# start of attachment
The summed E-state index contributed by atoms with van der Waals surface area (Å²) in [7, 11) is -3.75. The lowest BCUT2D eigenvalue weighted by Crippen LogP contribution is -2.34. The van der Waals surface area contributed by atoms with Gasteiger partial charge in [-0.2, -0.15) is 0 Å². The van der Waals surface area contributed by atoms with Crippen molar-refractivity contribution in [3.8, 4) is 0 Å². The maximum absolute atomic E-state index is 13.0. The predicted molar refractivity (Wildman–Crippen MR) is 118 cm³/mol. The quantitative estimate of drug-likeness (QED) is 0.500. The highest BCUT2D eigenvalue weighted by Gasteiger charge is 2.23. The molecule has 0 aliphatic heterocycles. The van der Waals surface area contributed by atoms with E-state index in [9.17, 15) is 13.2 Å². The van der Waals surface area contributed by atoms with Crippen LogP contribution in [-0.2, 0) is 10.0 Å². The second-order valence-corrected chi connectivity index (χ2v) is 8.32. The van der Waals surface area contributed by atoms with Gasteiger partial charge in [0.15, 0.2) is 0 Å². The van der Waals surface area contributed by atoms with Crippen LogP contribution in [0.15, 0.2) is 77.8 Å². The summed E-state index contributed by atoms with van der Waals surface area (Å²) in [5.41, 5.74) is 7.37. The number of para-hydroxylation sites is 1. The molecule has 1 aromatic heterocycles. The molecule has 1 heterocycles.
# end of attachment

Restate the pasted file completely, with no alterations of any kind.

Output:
The summed E-state index contributed by atoms with van der Waals surface area (Å²) in [7, 11) is -3.75. The lowest BCUT2D eigenvalue weighted by Crippen LogP contribution is -2.34. The van der Waals surface area contributed by atoms with Gasteiger partial charge in [-0.2, -0.15) is 0 Å². The van der Waals surface area contributed by atoms with Crippen molar-refractivity contribution in [3.8, 4) is 0 Å². The maximum absolute atomic E-state index is 13.0. The predicted molar refractivity (Wildman–Crippen MR) is 118 cm³/mol. The quantitative estimate of drug-likeness (QED) is 0.500. The highest BCUT2D eigenvalue weighted by Gasteiger charge is 2.23. The molecule has 0 aliphatic heterocycles. The van der Waals surface area contributed by atoms with E-state index in [9.17, 15) is 13.2 Å². The van der Waals surface area contributed by atoms with Crippen LogP contribution in [-0.2, 0) is 10.0 Å². The second-order valence-corrected chi connectivity index (χ2v) is 8.32. The van der Waals surface area contributed by atoms with Gasteiger partial charge in [0.15, 0.2) is 0 Å². The van der Waals surface area contributed by atoms with Crippen LogP contribution in [0.15, 0.2) is 77.8 Å². The summed E-state index contributed by atoms with van der Waals surface area (Å²) in [5.41, 5.74) is 7.37. The number of para-hydroxylation sites is 1. The molecule has 1 aromatic heterocycles. The molecule has 1 heterocycles.